In Times of Dystopian Reality: Big Brother is Watching

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Why does a permissible climate for invasive surveillance, cloaked in secrecy, today thrive in India?

“By comparison with that existing today, all the tyrannies of the past were halfhearted and inefficient part of the reason for this was that in the past no government had the power to keep its citizens under constant surveillance.”

-George Orwell, 1984

Orwell’s dystopian novel about a surveillance state with sophisticated tools warned us about a future in which governments would use digital repression to fully control their citizens. The dangers that tyrannical ambitions in a technically advanced era can pose to the people of the world could not be fully grasped by Orwell. There was just the authoritarian, all-pervasive Big Brother and the party before whom everyone else was subservient and transparent. 

The news about the leak of personal data, including names, phone numbers, addresses, passport details with Aadhar biometrics, of over 800 million Indians reaching the dark web warns of a graver challenge that ambitions of authoritarian regimes trying to suppress their citizens digitally can posit. The source of the leak is the Indian Council for Medical Research. For years, experts have pointed out to the dangers of such centralized data giving the state disproportionate and unchecked power to extract and utilise private information, and also warned of possible leaks. Yet, such wisdom has been brushed aside. India’s bid to collate personal data and create a centralised pool is, thus, not only turning India into a surveillance state but also breaking down people into tiny fragments of data that is up for grabs by the greed driven corporates and the underworld.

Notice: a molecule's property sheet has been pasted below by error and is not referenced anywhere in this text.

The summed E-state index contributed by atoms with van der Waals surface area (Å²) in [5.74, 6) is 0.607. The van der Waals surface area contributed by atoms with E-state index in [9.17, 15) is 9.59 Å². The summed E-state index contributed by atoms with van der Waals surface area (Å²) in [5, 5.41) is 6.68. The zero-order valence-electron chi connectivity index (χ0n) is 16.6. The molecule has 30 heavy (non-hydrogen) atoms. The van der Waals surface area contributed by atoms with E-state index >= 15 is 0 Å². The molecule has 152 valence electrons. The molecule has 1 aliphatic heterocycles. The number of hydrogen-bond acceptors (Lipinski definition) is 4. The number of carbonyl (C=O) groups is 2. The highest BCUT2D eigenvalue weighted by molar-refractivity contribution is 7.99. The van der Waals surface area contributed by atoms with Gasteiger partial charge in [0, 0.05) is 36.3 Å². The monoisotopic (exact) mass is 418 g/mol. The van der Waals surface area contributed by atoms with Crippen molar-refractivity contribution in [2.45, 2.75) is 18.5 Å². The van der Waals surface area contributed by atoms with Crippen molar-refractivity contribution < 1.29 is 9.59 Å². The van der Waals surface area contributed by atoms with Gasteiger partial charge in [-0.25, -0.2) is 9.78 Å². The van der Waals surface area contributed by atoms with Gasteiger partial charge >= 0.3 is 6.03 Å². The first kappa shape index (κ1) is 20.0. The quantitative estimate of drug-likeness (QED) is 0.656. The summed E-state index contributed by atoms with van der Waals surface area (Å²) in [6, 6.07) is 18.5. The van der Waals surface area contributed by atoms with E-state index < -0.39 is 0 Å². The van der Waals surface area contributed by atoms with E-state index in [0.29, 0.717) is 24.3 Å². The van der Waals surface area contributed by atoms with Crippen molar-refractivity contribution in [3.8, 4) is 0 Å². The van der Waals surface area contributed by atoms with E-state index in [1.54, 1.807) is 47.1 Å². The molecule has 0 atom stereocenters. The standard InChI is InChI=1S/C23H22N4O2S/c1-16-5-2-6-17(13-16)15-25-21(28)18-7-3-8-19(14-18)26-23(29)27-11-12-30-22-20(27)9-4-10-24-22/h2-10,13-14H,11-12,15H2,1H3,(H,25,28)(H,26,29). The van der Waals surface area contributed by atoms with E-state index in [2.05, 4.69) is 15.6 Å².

In an age of big data, technology has enabled the government to monitor the lives of citizens easily and at diminishing costs. Digital technology makes the permissibility of surveillance wider, covering a larger number of people, and deeper with more invasive methods. The recent Apple alerts, received by opposition leaders, journalists and other critics of the government, are yet another pointer in this direction. Earlier Pegasus, the NSO spyware with extremely invasive technology, was used on scores of Indians. 

Surveillance in India is not new. It existed in the times of manual snooping and phone tapping. It was often politically motivated earlier. It is even more politically motivated now under a regime that is intolerant to any dissent. 

Why does a permissible climate for invasive surveillance, cloaked in secrecy, today thrive in India? 

Despite the Puttuswamy verdict, which held that the right to privacy was an intrinsic part of the right to life and personal liberty under Article 21 and as a part of the freedoms guaranteed by Part III of the Constitution, the statutory pre-conditions for surveillance are ambiguously worded, allowing the government ample scope to justify its legality. The decision to surveil any person or groups is vested in the arbitrary discretion of the executive without any adequate parliamentary or judicial oversight. There are lawful interception monitoring systems that allow the government to snoop in on its 1.4 billion citizens.  

A recent report in the Financial Times pointed out about the peculiarities of the Indian surveillance system and stated that “it openly requires telecom companies to install surveillance equipment at subsea cable landing stations and data centres that is approved by the government as a condition of operation.”